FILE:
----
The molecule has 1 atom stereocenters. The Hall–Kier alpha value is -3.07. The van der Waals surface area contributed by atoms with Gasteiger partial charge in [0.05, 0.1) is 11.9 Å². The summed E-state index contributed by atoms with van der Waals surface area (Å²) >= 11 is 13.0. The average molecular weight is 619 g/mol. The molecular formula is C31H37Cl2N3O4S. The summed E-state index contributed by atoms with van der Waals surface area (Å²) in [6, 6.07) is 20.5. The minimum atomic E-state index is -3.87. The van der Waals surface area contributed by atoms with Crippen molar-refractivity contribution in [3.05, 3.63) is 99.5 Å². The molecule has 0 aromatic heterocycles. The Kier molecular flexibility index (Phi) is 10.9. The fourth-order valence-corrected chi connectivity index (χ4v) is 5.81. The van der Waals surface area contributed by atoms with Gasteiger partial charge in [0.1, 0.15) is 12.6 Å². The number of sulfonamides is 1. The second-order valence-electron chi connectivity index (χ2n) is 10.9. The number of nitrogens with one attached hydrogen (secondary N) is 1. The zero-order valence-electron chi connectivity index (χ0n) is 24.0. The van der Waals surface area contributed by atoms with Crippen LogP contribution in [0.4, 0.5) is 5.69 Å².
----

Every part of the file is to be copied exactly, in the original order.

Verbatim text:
The molecule has 1 atom stereocenters. The Hall–Kier alpha value is -3.07. The van der Waals surface area contributed by atoms with Gasteiger partial charge in [0.05, 0.1) is 11.9 Å². The summed E-state index contributed by atoms with van der Waals surface area (Å²) >= 11 is 13.0. The average molecular weight is 619 g/mol. The molecular formula is C31H37Cl2N3O4S. The summed E-state index contributed by atoms with van der Waals surface area (Å²) in [6, 6.07) is 20.5. The minimum atomic E-state index is -3.87. The van der Waals surface area contributed by atoms with Crippen molar-refractivity contribution in [3.05, 3.63) is 99.5 Å². The molecule has 0 aromatic heterocycles. The Kier molecular flexibility index (Phi) is 10.9. The fourth-order valence-corrected chi connectivity index (χ4v) is 5.81. The van der Waals surface area contributed by atoms with Gasteiger partial charge in [0.1, 0.15) is 12.6 Å². The number of sulfonamides is 1. The second-order valence-electron chi connectivity index (χ2n) is 10.9. The number of nitrogens with one attached hydrogen (secondary N) is 1. The zero-order valence-electron chi connectivity index (χ0n) is 24.0. The van der Waals surface area contributed by atoms with Crippen LogP contribution in [0.4, 0.5) is 5.69 Å².